New York (AP) - Home prices are falling faster in the nation's largest cities, and a record number of foreclosures are expected to push prices down further through next year.
The Standard & Poor's/Case-Shiller 20-city home price index released Tuesday fell 0.7 percent in September from August. Eighteen of the cities recorded monthly price declines.
Analysts say high unemployment, tight lending standards and millions of foreclosures will weigh on home prices.
"Unemployment is still high, people are afraid of losing their homes and credit is hard to get," said Maureen Maitland, vice president of S&P indices.
Still, Americans are gaining more confidence in the broader economy, a new report Tuesday showed. The Conference Board, a private research group based in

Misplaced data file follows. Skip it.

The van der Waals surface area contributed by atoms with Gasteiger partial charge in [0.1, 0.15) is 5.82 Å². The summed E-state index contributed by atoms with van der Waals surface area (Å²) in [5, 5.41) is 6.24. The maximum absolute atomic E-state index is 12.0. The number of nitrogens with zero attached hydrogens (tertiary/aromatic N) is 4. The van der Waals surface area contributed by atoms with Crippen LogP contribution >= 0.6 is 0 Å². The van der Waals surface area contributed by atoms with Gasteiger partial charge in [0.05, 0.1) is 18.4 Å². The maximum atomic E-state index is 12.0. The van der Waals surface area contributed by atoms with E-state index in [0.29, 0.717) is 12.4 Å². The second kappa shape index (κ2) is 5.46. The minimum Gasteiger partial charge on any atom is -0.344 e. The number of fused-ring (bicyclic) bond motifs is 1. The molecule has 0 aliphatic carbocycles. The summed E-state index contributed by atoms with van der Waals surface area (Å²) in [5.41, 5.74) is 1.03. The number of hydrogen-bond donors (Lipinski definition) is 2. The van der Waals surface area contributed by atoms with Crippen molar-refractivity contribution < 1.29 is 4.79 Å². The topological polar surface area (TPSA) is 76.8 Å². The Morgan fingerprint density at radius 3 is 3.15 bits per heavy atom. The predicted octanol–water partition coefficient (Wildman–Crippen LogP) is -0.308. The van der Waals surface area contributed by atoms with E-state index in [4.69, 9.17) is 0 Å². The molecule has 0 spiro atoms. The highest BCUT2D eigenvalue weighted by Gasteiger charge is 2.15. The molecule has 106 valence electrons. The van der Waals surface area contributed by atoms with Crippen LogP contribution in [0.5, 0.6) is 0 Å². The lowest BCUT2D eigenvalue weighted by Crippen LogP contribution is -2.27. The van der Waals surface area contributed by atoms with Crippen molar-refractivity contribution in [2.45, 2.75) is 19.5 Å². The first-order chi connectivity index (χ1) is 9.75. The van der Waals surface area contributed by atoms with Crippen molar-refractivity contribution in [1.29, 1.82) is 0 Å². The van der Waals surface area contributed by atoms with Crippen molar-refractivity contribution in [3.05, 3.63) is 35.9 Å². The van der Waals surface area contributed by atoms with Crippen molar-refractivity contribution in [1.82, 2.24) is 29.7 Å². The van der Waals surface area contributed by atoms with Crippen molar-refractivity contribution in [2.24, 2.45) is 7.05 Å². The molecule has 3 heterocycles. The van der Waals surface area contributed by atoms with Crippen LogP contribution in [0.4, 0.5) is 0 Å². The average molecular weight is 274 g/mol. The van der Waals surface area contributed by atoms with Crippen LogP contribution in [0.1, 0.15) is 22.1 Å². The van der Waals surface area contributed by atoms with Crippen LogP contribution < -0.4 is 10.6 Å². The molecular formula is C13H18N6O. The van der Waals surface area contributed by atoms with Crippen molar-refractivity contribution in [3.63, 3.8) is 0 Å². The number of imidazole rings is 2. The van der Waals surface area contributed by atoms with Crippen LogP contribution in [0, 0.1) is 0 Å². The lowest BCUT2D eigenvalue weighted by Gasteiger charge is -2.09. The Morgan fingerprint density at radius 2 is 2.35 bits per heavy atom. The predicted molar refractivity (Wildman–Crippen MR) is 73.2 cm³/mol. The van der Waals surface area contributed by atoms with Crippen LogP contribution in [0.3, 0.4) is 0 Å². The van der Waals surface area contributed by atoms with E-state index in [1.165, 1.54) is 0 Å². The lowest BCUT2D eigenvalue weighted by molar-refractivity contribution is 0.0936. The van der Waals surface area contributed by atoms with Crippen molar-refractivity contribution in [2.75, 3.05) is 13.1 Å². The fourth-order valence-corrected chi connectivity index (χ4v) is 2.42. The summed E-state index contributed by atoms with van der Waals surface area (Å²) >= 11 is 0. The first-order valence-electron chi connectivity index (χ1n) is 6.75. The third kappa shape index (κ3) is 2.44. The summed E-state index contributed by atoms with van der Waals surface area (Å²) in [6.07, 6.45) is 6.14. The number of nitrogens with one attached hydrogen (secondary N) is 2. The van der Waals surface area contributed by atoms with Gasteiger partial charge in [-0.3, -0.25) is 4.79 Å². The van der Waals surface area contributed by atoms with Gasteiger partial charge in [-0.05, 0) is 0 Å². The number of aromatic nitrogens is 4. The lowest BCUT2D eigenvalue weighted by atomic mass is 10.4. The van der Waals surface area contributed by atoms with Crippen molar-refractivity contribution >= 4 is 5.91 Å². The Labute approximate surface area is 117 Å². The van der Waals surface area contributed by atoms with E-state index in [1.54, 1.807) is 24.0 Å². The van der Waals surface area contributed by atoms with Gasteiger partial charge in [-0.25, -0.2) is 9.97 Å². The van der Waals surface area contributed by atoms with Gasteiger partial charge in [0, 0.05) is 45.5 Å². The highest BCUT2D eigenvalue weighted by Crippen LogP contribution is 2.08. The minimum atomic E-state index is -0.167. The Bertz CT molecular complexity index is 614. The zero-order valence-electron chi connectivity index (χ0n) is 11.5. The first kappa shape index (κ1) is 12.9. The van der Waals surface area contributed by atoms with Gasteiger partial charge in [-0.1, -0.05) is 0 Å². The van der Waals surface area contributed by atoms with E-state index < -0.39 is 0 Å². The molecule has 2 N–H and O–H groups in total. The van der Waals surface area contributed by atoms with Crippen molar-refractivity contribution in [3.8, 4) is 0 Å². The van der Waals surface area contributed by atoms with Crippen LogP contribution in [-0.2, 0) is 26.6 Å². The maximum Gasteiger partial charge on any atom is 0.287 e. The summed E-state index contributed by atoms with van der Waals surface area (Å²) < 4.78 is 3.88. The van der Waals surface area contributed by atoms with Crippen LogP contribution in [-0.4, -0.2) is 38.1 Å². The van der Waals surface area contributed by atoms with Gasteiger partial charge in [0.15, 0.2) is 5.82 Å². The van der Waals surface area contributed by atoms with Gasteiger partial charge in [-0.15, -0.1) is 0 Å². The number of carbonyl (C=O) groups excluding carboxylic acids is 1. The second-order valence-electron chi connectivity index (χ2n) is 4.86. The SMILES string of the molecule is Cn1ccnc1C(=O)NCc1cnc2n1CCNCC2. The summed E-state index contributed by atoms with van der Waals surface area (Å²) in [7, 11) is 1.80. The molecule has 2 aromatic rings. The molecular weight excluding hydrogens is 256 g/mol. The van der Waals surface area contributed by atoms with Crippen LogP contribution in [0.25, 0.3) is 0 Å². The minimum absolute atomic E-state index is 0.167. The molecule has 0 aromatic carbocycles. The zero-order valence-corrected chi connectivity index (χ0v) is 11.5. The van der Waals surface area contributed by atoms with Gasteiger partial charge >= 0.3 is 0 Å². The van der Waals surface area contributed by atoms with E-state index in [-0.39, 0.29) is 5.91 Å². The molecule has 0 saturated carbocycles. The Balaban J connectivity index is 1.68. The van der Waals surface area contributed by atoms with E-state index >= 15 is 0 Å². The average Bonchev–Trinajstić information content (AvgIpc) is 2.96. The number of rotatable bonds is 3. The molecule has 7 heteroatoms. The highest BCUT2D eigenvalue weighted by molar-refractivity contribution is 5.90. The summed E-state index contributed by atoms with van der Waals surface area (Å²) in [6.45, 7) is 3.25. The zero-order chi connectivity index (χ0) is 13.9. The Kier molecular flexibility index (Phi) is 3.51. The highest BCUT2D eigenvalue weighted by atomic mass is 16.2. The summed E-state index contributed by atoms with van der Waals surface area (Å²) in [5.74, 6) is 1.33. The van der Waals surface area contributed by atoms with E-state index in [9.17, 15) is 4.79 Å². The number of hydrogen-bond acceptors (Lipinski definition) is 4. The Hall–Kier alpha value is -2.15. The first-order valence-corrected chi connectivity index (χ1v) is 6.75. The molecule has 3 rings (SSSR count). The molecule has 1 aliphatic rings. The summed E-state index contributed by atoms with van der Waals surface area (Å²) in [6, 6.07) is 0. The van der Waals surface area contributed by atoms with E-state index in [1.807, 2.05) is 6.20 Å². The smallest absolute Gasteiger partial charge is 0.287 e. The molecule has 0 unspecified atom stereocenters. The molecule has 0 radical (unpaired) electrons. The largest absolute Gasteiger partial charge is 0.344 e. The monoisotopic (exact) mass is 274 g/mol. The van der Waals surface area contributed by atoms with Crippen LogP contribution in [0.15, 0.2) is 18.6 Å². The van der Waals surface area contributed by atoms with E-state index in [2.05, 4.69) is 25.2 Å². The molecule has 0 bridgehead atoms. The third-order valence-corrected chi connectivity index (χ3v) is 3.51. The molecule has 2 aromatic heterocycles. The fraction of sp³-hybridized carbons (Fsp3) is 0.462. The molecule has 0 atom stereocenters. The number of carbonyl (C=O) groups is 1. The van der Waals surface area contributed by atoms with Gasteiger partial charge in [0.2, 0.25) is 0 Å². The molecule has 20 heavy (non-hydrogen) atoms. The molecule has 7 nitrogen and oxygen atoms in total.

Yet the housing market remains depressed.
Among the cities in the Case-Shiller index,
The 20-city index has risen 5.9 percent from their April 2009 bottom. But it remains nearly 28.6 percent below its July 2006 peak.
And home prices have fallen in 15 of the 20 cities in the past year.
Prices were on the upswing in many cities from April through July, mostly boosted by government tax credits which have since expired. Job worries and record high foreclosures are dampening buyer demand and weighing on prices.
The national quarterly index, which measures home prices in the nine